The second “high-impact” PR hack to serve the bee-activists is none other than Mirella von Lindenfels, one-time media head for Greenpeace who now runs a communications PR firm out of the UK. She was the one employed to set up the communications platform and the launch of the IUCN Task Force on Systemic Pesticides back in June of this year. If the name Mirella von Lindenfels sounds familiar to the readers of this blog, it might be worth going back a few years when she was responsible for setting up another activist science front group known as IPSO – The International Programme on the State of the Oceans. In 2011, she was supporting a renegade activist scientist who wanted to build up an international sounding scientific body, but when she published the names of the 26 international scientists, the Risk-Monger and other bloggers discovered that very few of them were actually scientists (although several of them were affiliated with IUCN). This time around, Mirella learnt her lesson and is not publishing the list of scientists belonging to the IUCN Task Force on Systemic Pesticides. I have written to her office and to the IUCN to get a copy of the member list. Neither has replied to my request. Canny? Yes. Transparent? No.

And this is how, in 2010, the IUCN Task Force on Systemic Pesticides began.

Restore Credibility for Science

The Risk-Monger is quite alarmed to see scientists behaving in such a manner and is calling for the following:

  • These activist scientists should be ostracised from the scientific community. Journals should refuse to accept papers for peer review submitted with the names of these campaigners.
  • Scientific bodies and academies need to be more diligent in policing non-scientific activities of their members. Their campaigning only hurts the credibility of such scientific bodies and journals who publish them and must be sanctioned.
  • We have to be aware that activist science (research that prioritises politics rather than evidence) is not reliable for risk assessments, policymaking or media attention. Once brandished as activist science, the data and information should be recategorised as politics and not science. If industry scientists are excluded for lacking objective neutrality, then excluding such activists is a no-brainer.
  • There is, now more than ever, the need to restore the post of Chief Scientific Adviser in the European Commission. The role of Anne Glover was to sort out the policy activists from the credible scientists before they can influence policymakers. That she did not give in to the activist scientists malicious personal campaign tactics had no doubt caused her a lot of personal grief.
  • Policymakers need to go back and assess where their decisions may have been contaminated by activist science and rectify it, whether it is at the IPCC (eg, Himalaya-gate), GMOs or the ban on neonicotinoids. In the US, many activists and several congressmen are citing this IUCN taskforce as the basis for a similar ban on neonics. They cannot be serious!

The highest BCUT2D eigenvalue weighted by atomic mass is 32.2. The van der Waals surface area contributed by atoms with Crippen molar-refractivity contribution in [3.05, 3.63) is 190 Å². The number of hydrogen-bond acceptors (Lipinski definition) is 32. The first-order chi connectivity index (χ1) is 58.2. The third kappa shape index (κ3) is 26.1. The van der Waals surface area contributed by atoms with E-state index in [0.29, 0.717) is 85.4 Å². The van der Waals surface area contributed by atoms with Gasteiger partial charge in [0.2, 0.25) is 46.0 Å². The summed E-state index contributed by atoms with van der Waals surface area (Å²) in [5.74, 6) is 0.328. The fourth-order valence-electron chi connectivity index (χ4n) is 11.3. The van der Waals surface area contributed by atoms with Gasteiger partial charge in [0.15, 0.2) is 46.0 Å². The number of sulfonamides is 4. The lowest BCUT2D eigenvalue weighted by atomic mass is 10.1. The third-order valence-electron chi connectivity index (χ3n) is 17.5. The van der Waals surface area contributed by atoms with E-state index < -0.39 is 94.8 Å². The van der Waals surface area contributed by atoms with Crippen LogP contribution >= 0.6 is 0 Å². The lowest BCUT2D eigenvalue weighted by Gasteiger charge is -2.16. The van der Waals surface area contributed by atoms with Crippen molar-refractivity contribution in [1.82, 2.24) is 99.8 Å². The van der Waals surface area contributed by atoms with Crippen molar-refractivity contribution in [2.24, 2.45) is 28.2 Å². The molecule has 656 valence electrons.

The Ethical Challenge

Unlike credible researchers who follow guidelines based on Good Laboratory Practice (GLP) or industry scientists, who, on top of GLP, follow industry-wide codes of ethical conduct, these activist scientists do not feel compelled to behave in an ethical manner. The Risk-Monger has been calling long and hard on NGOs to join the civilised world and impose ethical rules on the behaviour of their campaigners and scientists (do not lie, do not falsify evidence, accept facts, behave responsibility …). They absolutely will not, as they feel that their beliefs in saving the planet override any need to respect basic principles of humanity. But in the questionable behaviour of the founding members of the IUCN Taskforce on Systemic Pesticides, humanity should ask whether they, in turn, deserve respect.


In the next section of this three-part blog, I plan to assess the qualifications of the 30-odd scientists who claim affiliation with this anti-neonic taskforce as well as examine the organisations who are funding their research and the IUCN. It will be underwhelming.


Addendum (added 3 December 2014)

A public apology to Jean-Marc Bonmatin

Dear Dr Bonmatin

EurActiv has forwarded your charges of criminal proceedings against me for the above blog which you have deemed personally insulting and also insulting to your employers. I have forwarded them to my lawyer and he was rather confused, given that, as a blog covering the history of the formation of the IUCN taskforce, you were not involved, nor were you mentioned in the exposé I have written, nor have I insulted your employer (although to your request, I removed the name of your organisation as an act of good faith) – I have no idea what the other organisation is, but as you say you are an expert tied to them, apparently my actions have also insulted them and they are also joining in said criminal proceedings. My lawyer feels that I do not need to remove the blog (BlogActiv asked me to soften the language a bit, which I had done), but that I should, in any case, make a public apology for any insult you may have suffered from my analysis of a 2010 document. I am sorry, and in my next blog, I promise not to assess your scientific qualifications as part of the analysis of the IUCN taskforce, you have demonstrated in your letter (which out of respect to you, I will not publish) that you are clearly a credible scientist. I regret that you had inferred from my analysis of a document you were not involved in, that I was questioning your research.